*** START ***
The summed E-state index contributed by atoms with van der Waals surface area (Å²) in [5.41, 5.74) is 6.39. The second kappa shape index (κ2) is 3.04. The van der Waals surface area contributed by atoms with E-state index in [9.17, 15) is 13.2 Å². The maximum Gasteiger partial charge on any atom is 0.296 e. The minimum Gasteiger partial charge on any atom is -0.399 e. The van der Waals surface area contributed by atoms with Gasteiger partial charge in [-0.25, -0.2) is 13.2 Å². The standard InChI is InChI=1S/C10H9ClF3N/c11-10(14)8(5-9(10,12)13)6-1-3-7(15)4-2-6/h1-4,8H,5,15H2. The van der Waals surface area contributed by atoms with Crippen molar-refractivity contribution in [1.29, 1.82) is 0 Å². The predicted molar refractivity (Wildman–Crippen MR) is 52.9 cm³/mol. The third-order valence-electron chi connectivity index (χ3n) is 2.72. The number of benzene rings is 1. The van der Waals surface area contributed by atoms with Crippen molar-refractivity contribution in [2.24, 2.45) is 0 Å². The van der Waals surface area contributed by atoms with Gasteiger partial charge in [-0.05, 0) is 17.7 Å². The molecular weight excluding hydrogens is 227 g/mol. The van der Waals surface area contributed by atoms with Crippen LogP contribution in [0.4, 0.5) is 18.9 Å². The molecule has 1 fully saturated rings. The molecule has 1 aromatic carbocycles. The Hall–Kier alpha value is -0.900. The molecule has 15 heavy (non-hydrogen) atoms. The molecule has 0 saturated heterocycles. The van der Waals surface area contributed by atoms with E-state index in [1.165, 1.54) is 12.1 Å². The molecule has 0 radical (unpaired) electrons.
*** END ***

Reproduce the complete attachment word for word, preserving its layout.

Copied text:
The summed E-state index contributed by atoms with van der Waals surface area (Å²) in [5.41, 5.74) is 6.39. The second kappa shape index (κ2) is 3.04. The van der Waals surface area contributed by atoms with E-state index in [9.17, 15) is 13.2 Å². The maximum Gasteiger partial charge on any atom is 0.296 e. The minimum Gasteiger partial charge on any atom is -0.399 e. The van der Waals surface area contributed by atoms with Gasteiger partial charge in [-0.25, -0.2) is 13.2 Å². The standard InChI is InChI=1S/C10H9ClF3N/c11-10(14)8(5-9(10,12)13)6-1-3-7(15)4-2-6/h1-4,8H,5,15H2. The van der Waals surface area contributed by atoms with Crippen molar-refractivity contribution in [1.29, 1.82) is 0 Å². The predicted molar refractivity (Wildman–Crippen MR) is 52.9 cm³/mol. The third-order valence-electron chi connectivity index (χ3n) is 2.72. The number of benzene rings is 1. The van der Waals surface area contributed by atoms with Crippen molar-refractivity contribution in [2.24, 2.45) is 0 Å². The van der Waals surface area contributed by atoms with Gasteiger partial charge in [-0.05, 0) is 17.7 Å². The molecular weight excluding hydrogens is 227 g/mol. The van der Waals surface area contributed by atoms with Crippen LogP contribution in [0.4, 0.5) is 18.9 Å². The molecule has 1 fully saturated rings. The molecule has 1 aromatic carbocycles. The Hall–Kier alpha value is -0.900. The molecule has 15 heavy (non-hydrogen) atoms. The molecule has 0 saturated heterocycles. The van der Waals surface area contributed by atoms with E-state index in [1.165, 1.54) is 12.1 Å². The molecule has 0 radical (unpaired) electrons.